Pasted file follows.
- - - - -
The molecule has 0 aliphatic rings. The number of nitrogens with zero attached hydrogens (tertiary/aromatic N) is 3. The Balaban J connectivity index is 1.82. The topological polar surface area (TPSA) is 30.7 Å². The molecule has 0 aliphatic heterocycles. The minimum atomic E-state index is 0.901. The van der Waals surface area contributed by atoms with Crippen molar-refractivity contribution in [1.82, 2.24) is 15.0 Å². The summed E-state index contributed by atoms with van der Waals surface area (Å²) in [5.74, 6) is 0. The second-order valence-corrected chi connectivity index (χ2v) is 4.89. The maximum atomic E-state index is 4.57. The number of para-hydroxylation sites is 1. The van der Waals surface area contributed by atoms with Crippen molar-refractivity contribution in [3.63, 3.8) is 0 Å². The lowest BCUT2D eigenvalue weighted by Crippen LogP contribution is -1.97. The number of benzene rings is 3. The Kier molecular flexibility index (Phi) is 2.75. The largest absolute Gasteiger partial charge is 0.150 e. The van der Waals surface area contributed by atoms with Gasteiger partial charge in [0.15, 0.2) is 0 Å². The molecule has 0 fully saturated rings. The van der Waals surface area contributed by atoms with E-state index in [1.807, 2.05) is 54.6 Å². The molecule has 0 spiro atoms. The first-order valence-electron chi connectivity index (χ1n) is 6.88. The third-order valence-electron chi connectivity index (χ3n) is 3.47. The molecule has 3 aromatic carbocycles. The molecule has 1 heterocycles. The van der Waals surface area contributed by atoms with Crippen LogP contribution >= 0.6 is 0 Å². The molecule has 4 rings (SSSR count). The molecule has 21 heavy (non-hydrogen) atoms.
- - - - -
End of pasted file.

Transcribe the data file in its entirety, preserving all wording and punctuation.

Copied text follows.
The molecule has 0 aliphatic rings. The number of nitrogens with zero attached hydrogens (tertiary/aromatic N) is 3. The Balaban J connectivity index is 1.82. The topological polar surface area (TPSA) is 30.7 Å². The molecule has 0 aliphatic heterocycles. The minimum atomic E-state index is 0.901. The van der Waals surface area contributed by atoms with Crippen molar-refractivity contribution in [1.82, 2.24) is 15.0 Å². The summed E-state index contributed by atoms with van der Waals surface area (Å²) in [5.74, 6) is 0. The second-order valence-corrected chi connectivity index (χ2v) is 4.89. The maximum atomic E-state index is 4.57. The number of para-hydroxylation sites is 1. The van der Waals surface area contributed by atoms with Crippen molar-refractivity contribution in [3.63, 3.8) is 0 Å². The lowest BCUT2D eigenvalue weighted by Crippen LogP contribution is -1.97. The number of benzene rings is 3. The Kier molecular flexibility index (Phi) is 2.75. The largest absolute Gasteiger partial charge is 0.150 e. The van der Waals surface area contributed by atoms with Gasteiger partial charge in [0.15, 0.2) is 0 Å². The molecule has 0 fully saturated rings. The van der Waals surface area contributed by atoms with E-state index in [1.807, 2.05) is 54.6 Å². The molecule has 0 spiro atoms. The first-order valence-electron chi connectivity index (χ1n) is 6.88. The third-order valence-electron chi connectivity index (χ3n) is 3.47. The molecule has 3 aromatic carbocycles. The molecule has 1 heterocycles. The van der Waals surface area contributed by atoms with Crippen LogP contribution >= 0.6 is 0 Å². The molecule has 4 rings (SSSR count). The molecule has 21 heavy (non-hydrogen) atoms.